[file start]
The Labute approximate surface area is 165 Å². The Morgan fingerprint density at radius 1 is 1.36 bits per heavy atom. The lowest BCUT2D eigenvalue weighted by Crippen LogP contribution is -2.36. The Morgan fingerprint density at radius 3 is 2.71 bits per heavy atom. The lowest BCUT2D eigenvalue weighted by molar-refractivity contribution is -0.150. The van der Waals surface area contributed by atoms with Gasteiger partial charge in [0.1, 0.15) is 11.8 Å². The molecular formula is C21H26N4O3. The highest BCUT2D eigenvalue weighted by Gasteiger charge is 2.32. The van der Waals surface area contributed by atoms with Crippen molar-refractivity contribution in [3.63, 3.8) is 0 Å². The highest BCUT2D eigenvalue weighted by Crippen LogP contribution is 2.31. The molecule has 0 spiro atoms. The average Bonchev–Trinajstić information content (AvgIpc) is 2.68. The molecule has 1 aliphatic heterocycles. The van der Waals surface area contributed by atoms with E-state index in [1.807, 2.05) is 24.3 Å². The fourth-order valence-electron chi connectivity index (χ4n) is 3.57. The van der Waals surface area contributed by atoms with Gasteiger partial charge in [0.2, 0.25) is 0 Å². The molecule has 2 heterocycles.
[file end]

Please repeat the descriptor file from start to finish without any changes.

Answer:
The Labute approximate surface area is 165 Å². The Morgan fingerprint density at radius 1 is 1.36 bits per heavy atom. The lowest BCUT2D eigenvalue weighted by Crippen LogP contribution is -2.36. The Morgan fingerprint density at radius 3 is 2.71 bits per heavy atom. The lowest BCUT2D eigenvalue weighted by molar-refractivity contribution is -0.150. The van der Waals surface area contributed by atoms with Gasteiger partial charge in [0.1, 0.15) is 11.8 Å². The molecular formula is C21H26N4O3. The highest BCUT2D eigenvalue weighted by Gasteiger charge is 2.32. The van der Waals surface area contributed by atoms with Crippen molar-refractivity contribution in [3.63, 3.8) is 0 Å². The highest BCUT2D eigenvalue weighted by Crippen LogP contribution is 2.31. The molecule has 0 spiro atoms. The average Bonchev–Trinajstić information content (AvgIpc) is 2.68. The molecule has 1 aliphatic heterocycles. The van der Waals surface area contributed by atoms with E-state index in [1.807, 2.05) is 24.3 Å². The fourth-order valence-electron chi connectivity index (χ4n) is 3.57. The van der Waals surface area contributed by atoms with Gasteiger partial charge in [0.2, 0.25) is 0 Å². The molecule has 2 heterocycles.